Friday, April 13, 2012

Rocket Launch

Rocket
We decided to take the horses riding up the main trail into the public lands on March 30th (at least I think it was March 30th). Rocket and Scarlet did such a good job on the last rides, that we figured getting them up the BLM road would be easy.  It would take them away from barking dogs and other possible problems.

Well, that wasn't necessarily a good idea, in retrospect, but I did learn something about my horse.  I had been riding with a fairly loose rein because I figured the horse was advanced enough to not need constant input.  This burned me as you will soon see.

Our ride was typical with the usual balks at certain places.  I managed to get Rocket going again by doubling her around.  That's a move where you turn the horse sharply around  in a circle to keep her feet moving and get her to go forward again.  Doubling is a simple move and easy to do.

We got to a place where we had stopped one time before.  Rocket balked.  I doubled her. She balked and backed up.  I doubled her and backed her up.  She started tossing her head and prancing.  I started a double when she bolted.  Not just anywhere, but up a 20 foot embankment. 

I regained control and started her down the cut/game trail.  She wanted to go into a tight clump of trees neither of us could fit, thereby violating Newton's laws of mass.  We had a game trail that led back down to the main road which would've gotten us safely down, but she started freaking out over the footing.  After several attempts to get her back down the trail, she pitched and nearly fell off the ledge of the embankment.  I, unfortunately, got thrown from the saddle.

The roll I did was perhaps not pretty, but ninja nonetheless.  I rolled over my shoulders and then as the horse's hooves came near me, rolled down the hill some 15 feet or so.  I remember closing my eyes and counting how many times my helmet hit rocks, trees or stumps.  I ended up on the side of the road face down, wondering if I broke anything.  In retrospect, I should've tucked my legs (husband said it wasn't pretty but effective) and I felt like I had hit them on something pretty solid.  Even so, I got up and we managed to get Rocket back, who was fretting about stepping on her reins and freaking out more.  Our training with horse treats came in handy and she came right to us.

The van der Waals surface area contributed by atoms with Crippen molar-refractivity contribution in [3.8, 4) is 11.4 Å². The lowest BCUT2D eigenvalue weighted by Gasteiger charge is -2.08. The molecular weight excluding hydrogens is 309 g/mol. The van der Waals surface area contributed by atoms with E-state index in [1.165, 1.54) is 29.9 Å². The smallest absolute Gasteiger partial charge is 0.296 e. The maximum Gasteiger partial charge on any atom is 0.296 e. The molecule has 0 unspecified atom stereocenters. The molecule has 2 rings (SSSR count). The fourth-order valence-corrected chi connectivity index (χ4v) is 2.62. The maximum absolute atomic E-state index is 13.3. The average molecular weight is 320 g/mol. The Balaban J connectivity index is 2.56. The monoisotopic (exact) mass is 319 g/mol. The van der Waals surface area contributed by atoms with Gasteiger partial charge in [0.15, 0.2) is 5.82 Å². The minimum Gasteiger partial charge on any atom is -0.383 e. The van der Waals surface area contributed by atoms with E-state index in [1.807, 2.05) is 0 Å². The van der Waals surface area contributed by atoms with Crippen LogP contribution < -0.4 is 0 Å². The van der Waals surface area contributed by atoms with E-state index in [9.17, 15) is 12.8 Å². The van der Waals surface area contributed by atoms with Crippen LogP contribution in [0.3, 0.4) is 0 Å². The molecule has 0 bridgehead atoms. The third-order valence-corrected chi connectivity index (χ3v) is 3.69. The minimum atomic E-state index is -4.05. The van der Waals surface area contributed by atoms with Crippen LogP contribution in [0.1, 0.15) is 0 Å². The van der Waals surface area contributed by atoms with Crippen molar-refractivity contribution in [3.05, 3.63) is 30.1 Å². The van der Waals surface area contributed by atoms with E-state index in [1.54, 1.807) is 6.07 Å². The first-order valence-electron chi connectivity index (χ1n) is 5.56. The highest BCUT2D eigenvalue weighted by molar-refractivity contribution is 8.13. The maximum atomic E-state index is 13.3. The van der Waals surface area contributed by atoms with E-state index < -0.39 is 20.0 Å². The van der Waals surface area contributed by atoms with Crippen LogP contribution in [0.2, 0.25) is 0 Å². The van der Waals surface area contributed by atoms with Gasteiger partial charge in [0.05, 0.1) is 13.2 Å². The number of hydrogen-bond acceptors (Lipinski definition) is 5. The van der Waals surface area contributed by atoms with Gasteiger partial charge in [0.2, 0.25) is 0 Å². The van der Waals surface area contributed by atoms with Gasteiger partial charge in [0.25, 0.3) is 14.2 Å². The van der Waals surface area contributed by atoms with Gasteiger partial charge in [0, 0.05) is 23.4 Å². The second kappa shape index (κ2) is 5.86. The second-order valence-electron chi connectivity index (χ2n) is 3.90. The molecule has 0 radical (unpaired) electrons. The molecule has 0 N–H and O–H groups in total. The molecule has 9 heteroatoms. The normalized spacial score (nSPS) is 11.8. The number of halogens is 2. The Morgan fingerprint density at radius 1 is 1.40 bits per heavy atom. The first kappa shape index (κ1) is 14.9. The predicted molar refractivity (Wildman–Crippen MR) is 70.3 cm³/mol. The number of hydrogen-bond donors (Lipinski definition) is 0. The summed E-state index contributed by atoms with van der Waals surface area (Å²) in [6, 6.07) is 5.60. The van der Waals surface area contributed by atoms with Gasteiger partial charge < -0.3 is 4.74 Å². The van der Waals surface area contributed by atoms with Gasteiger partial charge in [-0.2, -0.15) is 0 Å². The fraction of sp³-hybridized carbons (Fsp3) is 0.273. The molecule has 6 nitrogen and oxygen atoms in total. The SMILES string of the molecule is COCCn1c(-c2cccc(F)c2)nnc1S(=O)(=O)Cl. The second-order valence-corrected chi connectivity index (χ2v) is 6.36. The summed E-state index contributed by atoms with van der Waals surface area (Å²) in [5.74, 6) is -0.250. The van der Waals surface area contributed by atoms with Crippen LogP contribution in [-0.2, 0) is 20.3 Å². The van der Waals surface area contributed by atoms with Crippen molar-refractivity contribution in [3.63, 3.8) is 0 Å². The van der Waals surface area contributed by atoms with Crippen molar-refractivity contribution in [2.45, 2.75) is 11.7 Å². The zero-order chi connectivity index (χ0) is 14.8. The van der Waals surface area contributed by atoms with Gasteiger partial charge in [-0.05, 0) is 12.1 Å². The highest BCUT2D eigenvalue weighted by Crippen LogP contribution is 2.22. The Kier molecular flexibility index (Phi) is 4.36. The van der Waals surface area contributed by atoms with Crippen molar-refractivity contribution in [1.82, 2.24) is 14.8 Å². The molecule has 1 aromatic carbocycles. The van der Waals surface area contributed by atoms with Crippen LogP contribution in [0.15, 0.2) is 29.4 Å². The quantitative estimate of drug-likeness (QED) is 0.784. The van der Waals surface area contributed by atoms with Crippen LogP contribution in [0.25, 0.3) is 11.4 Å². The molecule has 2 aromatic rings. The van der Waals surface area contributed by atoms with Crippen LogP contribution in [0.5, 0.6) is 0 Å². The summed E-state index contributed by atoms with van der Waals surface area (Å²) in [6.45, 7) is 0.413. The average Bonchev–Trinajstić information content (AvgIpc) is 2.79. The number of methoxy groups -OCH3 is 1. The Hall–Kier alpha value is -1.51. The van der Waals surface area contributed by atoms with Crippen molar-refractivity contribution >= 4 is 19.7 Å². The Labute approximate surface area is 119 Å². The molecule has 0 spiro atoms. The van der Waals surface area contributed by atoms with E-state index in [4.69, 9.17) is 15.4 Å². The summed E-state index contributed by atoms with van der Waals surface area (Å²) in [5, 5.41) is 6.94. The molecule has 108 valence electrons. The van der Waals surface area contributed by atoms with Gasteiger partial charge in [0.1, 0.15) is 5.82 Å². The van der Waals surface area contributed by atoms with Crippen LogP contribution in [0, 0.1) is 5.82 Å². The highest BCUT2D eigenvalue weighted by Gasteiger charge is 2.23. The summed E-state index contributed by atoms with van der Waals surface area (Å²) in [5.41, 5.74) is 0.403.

I walked her to a place where I could remount her and then we rode forward.  Only when I got to where we were going to turn around, did I turn her around.  We rode back, me being sore and bruised, but none the worse for wear.

After our ride I thought about what happened.  I learned a few things from her previous owner as we picked up hay.  Rocket had been primarily an arena horse and only rode trails on a particular ranch.  Furthermore, she only got ridden a few times a year.

After checking with some horse folks, I decided that keeping a loose rein with this horse wasn't right.  I replaced my nylon reins with longer leather split reins (more control), and started working her on the ground with "the Friendly Game."  After about a week, I got back in the saddle and have ridden her three more times now. 

I decided to keep her on our road until I had full compliance and trust.  That means no balking, no backing, and no acting up.  Our land doesn't facilitate a round pen, so our road will have to do.  Those three rides have shown improvement along with the new reins and the new contact.  Although she's a western horse, it appears she may have been trained in English, which means a much tighter rein.  She also has no idea of Western reining.

So, I feel as though the fault was mine.  I failed to understand the needs and fears of this horse.  Rocket bolted because she was terrified of going to a new part of the trail and felt I had no control over her because of the loose rein.  Since I tightened the rein, she's suddenly become a very different horse.  Responsive.  In-tune.  

I'm still sore.  My shoulder and back hurt where I landed and I have a massive bruise on my thigh where I was launched into the saddle horn when I got pitched off.  Funny, I don't remember that happening, but it must have.  I've gotten a replacement helmet and am thankful that I had the good sense to wear a helmet when many people don't.  I have a nasty feeling I would've ended up with a concussion and being stitched up for scalp lacerations if I hadn't had the helmet. 

Rocket has been eying paths that go up hills.  You can bet I'm telling her no on those.

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The original post is from http://eatingwildmontana.blogspot.com/

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